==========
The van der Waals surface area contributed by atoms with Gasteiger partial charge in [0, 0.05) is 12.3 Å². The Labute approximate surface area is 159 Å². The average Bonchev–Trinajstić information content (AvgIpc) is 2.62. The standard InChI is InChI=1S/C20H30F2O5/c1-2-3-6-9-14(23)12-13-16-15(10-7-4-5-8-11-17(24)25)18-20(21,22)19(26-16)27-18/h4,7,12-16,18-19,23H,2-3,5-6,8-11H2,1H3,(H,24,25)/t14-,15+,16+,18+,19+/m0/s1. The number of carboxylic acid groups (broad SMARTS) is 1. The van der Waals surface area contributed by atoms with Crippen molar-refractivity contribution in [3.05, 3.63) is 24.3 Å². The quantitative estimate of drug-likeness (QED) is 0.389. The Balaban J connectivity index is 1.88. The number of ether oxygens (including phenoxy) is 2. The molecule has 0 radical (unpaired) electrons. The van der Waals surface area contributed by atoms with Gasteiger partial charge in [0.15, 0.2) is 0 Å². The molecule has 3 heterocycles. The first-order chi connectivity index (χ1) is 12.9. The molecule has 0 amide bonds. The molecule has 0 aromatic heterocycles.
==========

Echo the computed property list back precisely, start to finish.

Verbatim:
The van der Waals surface area contributed by atoms with Gasteiger partial charge in [0, 0.05) is 12.3 Å². The Labute approximate surface area is 159 Å². The average Bonchev–Trinajstić information content (AvgIpc) is 2.62. The standard InChI is InChI=1S/C20H30F2O5/c1-2-3-6-9-14(23)12-13-16-15(10-7-4-5-8-11-17(24)25)18-20(21,22)19(26-16)27-18/h4,7,12-16,18-19,23H,2-3,5-6,8-11H2,1H3,(H,24,25)/t14-,15+,16+,18+,19+/m0/s1. The number of carboxylic acid groups (broad SMARTS) is 1. The van der Waals surface area contributed by atoms with Crippen molar-refractivity contribution in [3.05, 3.63) is 24.3 Å². The quantitative estimate of drug-likeness (QED) is 0.389. The Balaban J connectivity index is 1.88. The number of ether oxygens (including phenoxy) is 2. The molecule has 0 radical (unpaired) electrons. The van der Waals surface area contributed by atoms with Gasteiger partial charge in [0.15, 0.2) is 0 Å². The molecule has 3 heterocycles. The first-order chi connectivity index (χ1) is 12.9. The molecule has 0 amide bonds. The molecule has 0 aromatic heterocycles.